Speaking of skepticism, if it walks like a duck...

    The Yooper
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  32. Re: Berényi Péter (165)

    Sorry, was traveling when you posted this.

    Just wanted to credit you with a deft, understated touch that resonated well with a superb choice of graphic. Very apropos.

    Bravo, Sir.

    The Yooper
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  33. Daniel... And the scary part of this being the hottest year on record is,

    1) We're now in an La Nina
    2) The PDO is negative
    3) We in a deep solar minimum

    I shudder to think what's going to happen when we flip over to the other side of those three. "Whoops! I think we just found Trenberth's 'missing heat.'"
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  34. Paul Daniel Ash 225. That would be 204 then, would it? - my reply to 'The Yooper'. Can't understand why you didn't see it.
    In 199 you said, "Any response to the other information in my comment?"
    Yet in 225 you say "I was not asking questions"
    Well I beg to differ - I spy a question mark. It was to THAT comment that I replied, "There was only one question mark in your 177, and I responded."

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  35. scaddenp. Sorry that you missed my earlier post, that my 'GISS uses proxies' actually came from Phil Jones, not a "denialist site" (what a charming term?).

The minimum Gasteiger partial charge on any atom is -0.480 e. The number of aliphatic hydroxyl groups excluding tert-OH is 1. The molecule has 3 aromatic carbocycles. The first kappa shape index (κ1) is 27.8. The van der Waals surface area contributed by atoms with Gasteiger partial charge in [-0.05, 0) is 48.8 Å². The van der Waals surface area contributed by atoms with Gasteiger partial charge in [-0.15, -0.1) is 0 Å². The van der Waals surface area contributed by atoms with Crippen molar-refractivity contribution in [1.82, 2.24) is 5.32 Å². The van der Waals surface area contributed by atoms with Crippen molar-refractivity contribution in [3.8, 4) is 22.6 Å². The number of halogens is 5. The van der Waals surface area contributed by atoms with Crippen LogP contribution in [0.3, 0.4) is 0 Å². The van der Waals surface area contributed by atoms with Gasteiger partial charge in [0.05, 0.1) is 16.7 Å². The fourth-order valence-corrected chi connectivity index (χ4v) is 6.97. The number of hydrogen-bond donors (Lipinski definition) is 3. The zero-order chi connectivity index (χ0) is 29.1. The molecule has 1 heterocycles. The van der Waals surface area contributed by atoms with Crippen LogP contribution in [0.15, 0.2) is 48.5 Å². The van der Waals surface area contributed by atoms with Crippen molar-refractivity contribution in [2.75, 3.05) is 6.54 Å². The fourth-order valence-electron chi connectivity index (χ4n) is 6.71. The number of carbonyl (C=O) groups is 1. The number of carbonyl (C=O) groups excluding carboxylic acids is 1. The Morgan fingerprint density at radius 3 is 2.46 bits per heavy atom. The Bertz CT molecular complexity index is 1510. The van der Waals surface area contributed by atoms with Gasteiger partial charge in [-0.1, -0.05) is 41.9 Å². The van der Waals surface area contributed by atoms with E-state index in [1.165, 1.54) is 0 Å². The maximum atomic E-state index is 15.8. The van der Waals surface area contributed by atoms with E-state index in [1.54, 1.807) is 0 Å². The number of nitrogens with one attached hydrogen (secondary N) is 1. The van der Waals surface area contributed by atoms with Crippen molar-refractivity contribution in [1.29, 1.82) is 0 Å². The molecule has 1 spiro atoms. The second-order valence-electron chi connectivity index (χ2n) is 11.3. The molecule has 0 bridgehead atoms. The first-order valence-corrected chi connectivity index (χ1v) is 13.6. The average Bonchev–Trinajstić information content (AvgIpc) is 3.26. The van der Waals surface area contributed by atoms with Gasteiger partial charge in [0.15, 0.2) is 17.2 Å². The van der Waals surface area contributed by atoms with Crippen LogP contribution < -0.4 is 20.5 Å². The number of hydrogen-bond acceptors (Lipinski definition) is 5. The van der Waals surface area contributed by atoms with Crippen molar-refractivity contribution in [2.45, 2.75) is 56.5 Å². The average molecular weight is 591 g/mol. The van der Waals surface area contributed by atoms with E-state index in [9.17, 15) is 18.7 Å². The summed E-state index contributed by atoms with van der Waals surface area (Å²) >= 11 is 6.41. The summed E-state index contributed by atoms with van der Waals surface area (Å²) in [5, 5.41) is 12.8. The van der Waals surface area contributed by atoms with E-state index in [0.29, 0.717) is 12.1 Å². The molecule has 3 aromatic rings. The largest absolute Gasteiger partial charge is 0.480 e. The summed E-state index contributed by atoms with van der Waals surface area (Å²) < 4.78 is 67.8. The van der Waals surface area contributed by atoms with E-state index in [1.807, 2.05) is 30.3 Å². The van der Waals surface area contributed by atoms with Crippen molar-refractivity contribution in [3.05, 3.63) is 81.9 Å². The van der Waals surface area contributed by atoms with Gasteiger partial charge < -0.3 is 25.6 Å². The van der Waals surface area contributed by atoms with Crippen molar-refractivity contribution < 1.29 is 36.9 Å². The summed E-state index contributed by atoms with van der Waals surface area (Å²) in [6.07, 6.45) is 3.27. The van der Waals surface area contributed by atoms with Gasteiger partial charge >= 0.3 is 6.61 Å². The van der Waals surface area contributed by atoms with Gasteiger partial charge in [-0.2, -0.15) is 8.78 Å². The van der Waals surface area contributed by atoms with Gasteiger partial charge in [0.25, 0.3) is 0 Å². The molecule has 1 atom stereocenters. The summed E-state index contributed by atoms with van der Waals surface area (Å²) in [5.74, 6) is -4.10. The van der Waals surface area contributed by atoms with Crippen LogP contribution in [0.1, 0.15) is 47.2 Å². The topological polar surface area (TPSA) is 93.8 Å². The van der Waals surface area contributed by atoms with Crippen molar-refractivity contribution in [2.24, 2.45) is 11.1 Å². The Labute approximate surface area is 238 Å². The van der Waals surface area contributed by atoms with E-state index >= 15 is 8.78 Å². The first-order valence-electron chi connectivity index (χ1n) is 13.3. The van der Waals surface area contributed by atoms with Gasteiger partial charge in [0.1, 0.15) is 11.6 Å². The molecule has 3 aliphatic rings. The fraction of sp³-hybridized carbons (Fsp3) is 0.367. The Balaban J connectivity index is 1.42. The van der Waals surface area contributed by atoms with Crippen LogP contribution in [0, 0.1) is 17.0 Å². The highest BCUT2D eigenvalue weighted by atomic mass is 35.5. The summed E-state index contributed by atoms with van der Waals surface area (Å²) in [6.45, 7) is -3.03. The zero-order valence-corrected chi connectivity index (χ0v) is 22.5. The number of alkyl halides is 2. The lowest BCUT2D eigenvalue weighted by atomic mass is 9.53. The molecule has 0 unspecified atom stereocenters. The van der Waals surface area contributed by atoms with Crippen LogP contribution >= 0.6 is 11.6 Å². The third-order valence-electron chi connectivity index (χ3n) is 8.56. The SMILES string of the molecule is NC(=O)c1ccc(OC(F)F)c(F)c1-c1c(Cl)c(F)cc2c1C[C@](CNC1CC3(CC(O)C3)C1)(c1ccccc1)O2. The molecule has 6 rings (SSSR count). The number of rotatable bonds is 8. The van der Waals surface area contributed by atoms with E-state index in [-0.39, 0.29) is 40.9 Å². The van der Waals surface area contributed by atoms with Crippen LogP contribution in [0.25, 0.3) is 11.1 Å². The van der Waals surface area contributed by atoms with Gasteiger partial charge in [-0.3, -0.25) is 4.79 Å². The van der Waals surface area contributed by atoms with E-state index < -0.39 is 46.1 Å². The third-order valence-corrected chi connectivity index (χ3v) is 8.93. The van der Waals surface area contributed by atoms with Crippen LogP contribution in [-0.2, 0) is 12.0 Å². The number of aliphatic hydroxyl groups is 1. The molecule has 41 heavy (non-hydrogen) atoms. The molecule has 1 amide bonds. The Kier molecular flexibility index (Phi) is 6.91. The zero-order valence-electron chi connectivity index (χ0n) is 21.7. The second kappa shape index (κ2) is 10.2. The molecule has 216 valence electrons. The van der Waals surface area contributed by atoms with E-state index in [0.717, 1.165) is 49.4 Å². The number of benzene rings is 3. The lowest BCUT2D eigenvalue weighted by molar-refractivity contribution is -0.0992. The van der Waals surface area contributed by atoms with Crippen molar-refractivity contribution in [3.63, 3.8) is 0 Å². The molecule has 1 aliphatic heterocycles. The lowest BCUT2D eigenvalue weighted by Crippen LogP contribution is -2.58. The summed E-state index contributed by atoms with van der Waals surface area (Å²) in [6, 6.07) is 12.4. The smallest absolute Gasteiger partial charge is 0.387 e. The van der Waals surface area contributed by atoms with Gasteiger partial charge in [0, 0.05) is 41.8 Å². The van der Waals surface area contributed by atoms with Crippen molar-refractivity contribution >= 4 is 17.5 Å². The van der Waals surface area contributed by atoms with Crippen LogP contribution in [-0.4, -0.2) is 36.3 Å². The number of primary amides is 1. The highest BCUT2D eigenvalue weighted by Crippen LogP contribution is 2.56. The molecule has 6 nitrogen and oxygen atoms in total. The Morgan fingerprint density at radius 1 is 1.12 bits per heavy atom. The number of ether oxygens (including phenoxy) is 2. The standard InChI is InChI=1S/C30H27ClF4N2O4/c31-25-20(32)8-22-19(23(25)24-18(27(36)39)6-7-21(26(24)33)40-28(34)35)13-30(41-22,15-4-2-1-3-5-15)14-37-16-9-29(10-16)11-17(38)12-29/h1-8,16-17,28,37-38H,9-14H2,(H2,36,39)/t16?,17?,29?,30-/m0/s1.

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  36. Soory, I should expand on that. I actually asked (in my ignorance) why I should continue to use HadCRUt when the rest of the world seemed to switching over to GISS. I was pleased to get an email from Mr Jones himself stating that GISS uses proxies for Arctic cover. He didn't tell me how far away that proxy was - that DID come from a sceptic site!
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  37. e. 222, See above.
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  38. Rob Honeycutt 226. Thanks for your reply. And of course, as I have stated, I agree with the physics behind CO2 and the warming that has occurred, and I agree with most of your concluding paragraph. Where I disagree is that we DON'T know enough. I admit that it's a gamble which could turn horrific. But my money is on the mild result. Quite seriously, I would like 10 more years before we worry. Now, some would say that's 10 years we haven't got. But you could say that the world ain't gonna change anyways! And that we should spend it on adaption rather than change. But to me, a layman, it all appears as though we simply don't know enough - and that's been reinforced by spending the past hour reading the Ocean Heat Content thread on this site (with comments by Prof Pielke).